If the recent weakness in WBMD shares is due to people selling on insider knowledge, one should wonder whether one can trust management any more and perhaps its time to abandon ship after having tried to get the attention of the SEC.
If, on the other hand, it is due to the general stupidity of the market, and the low volume suggest this point, then perhaps one can be much more hopeful and expect an excellent result with the announcement of the first quarter earnings.
If this is the case, and given the extremely high short position, the turn around could indeed be dramatic.
Let’s not forget that in late 2013, the company acquired the start-up technology company Avado, and with it a number of hot high-tech personal. Given the rapid change in high-tech, there probably was a generation conflict between the new comers and the old chief technology officer, who originally learned his trade at IBM.
As the company said in their announcement, already in 2013 part of his responsibilities were take over by others.
He just preferred to quit instead of fighting for his position.
“So unless Marty is even more cranky in his older, adult diaper wearing years”
I’m sure Marty is going to love this.
What age are you?
I’ve known Marty for more than 35 years, and once you’ve achieved what he has, come back and talk!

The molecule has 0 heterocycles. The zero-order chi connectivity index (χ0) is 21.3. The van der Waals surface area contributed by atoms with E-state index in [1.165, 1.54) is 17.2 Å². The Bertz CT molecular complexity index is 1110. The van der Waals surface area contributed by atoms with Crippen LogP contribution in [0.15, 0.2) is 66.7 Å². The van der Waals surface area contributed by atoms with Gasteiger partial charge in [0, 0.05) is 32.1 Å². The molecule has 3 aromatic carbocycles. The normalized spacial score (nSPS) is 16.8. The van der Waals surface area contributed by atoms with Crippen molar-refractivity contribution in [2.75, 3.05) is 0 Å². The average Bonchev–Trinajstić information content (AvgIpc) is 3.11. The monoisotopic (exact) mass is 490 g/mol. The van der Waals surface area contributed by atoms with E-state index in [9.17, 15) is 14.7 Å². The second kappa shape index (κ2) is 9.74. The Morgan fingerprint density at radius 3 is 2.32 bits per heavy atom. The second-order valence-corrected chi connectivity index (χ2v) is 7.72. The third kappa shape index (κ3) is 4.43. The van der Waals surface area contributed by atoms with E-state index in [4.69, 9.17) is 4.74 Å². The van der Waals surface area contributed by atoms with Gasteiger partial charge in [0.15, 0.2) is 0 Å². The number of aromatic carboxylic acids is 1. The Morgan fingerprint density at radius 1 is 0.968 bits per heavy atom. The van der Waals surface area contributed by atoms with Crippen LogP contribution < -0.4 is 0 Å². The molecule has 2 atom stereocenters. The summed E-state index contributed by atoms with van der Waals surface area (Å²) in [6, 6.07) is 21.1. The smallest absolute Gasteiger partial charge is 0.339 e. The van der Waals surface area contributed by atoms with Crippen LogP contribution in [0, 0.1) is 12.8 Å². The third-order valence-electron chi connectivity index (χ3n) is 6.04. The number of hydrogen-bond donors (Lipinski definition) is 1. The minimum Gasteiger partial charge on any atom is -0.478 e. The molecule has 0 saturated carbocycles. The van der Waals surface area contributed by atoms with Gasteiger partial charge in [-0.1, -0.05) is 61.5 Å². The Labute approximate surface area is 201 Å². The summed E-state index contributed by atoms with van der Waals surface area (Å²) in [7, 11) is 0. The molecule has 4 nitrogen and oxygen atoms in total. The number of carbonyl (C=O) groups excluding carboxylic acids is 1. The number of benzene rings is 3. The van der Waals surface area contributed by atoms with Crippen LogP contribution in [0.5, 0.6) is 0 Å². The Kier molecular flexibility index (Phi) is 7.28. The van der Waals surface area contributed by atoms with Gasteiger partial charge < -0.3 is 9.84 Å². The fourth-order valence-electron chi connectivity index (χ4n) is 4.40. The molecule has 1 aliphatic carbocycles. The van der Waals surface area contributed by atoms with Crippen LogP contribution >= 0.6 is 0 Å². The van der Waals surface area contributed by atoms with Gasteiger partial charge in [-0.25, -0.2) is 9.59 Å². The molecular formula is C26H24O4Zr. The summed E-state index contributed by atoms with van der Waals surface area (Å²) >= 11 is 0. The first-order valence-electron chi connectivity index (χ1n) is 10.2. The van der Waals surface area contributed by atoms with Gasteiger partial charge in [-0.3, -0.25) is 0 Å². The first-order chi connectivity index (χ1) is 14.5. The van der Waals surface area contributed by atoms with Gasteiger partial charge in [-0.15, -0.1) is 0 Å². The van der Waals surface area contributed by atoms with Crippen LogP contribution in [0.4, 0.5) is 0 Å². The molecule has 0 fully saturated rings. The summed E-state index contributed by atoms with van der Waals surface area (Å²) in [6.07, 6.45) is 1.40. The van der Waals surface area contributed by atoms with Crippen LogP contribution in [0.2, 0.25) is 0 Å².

If not, just keep playing with your toys and shut up!
I would think if the company was happy to buy 1.4million shares at an average price of $42, they should be pleased to buy some more now at around $41.
Let’s not forget, this is the end of the first quarter, and lots of money managers are moving their positions around. If somebody wants to buy some cheap stock, it is now.
Once this is done, the company will have bought all they wanted, and there wouldn’t be any reason for them to announce a re-adjustment of their annual guidance, for example.
This has happened before, and it happened before the announcement of better earnings.
“And by the way, they have a history of pumping and insider dumping”
Before you make an accusation like that, which could be considered to be defamatory, perhaps you should study SEC Rule 10b-18, which makes pumping pretty difficult.
Well, there is one analyst or prophet on this board who was sure this was going to go below $40 – and there was the chap at Stifel Nicolaus who thought advertising was slow.